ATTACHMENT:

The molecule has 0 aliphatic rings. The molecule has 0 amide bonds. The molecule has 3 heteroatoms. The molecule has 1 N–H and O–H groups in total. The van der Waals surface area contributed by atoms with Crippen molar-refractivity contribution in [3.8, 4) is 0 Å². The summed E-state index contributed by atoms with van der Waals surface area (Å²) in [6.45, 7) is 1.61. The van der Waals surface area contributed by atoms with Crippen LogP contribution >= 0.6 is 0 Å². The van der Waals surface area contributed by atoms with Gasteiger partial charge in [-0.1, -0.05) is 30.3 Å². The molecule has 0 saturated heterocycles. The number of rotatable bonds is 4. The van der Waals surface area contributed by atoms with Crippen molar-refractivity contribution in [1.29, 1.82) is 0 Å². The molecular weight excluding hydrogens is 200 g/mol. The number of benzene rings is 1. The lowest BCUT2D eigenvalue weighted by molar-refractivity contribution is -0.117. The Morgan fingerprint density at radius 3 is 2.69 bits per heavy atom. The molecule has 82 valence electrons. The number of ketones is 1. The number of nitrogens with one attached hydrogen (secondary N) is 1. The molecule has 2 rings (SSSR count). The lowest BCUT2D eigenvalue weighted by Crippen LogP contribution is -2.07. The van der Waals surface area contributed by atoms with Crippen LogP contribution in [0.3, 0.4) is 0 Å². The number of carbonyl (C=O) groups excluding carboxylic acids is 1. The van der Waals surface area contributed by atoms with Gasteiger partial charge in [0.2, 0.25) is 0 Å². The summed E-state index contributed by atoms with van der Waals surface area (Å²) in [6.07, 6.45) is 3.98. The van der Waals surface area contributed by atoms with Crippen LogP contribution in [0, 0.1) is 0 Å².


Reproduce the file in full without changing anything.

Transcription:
The molecule has 0 aliphatic rings. The molecule has 0 amide bonds. The molecule has 3 heteroatoms. The molecule has 1 N–H and O–H groups in total. The van der Waals surface area contributed by atoms with Crippen molar-refractivity contribution in [3.8, 4) is 0 Å². The summed E-state index contributed by atoms with van der Waals surface area (Å²) in [6.45, 7) is 1.61. The van der Waals surface area contributed by atoms with Crippen LogP contribution >= 0.6 is 0 Å². The van der Waals surface area contributed by atoms with Gasteiger partial charge in [-0.1, -0.05) is 30.3 Å². The molecule has 0 saturated heterocycles. The number of rotatable bonds is 4. The van der Waals surface area contributed by atoms with Crippen molar-refractivity contribution in [1.29, 1.82) is 0 Å². The molecular weight excluding hydrogens is 200 g/mol. The number of benzene rings is 1. The lowest BCUT2D eigenvalue weighted by molar-refractivity contribution is -0.117. The Morgan fingerprint density at radius 3 is 2.69 bits per heavy atom. The molecule has 82 valence electrons. The number of ketones is 1. The number of nitrogens with one attached hydrogen (secondary N) is 1. The molecule has 2 rings (SSSR count). The lowest BCUT2D eigenvalue weighted by Crippen LogP contribution is -2.07. The van der Waals surface area contributed by atoms with Crippen LogP contribution in [0.3, 0.4) is 0 Å². The number of carbonyl (C=O) groups excluding carboxylic acids is 1. The van der Waals surface area contributed by atoms with Gasteiger partial charge in [0.2, 0.25) is 0 Å². The summed E-state index contributed by atoms with van der Waals surface area (Å²) in [6.07, 6.45) is 3.98. The van der Waals surface area contributed by atoms with Crippen LogP contribution in [0, 0.1) is 0 Å².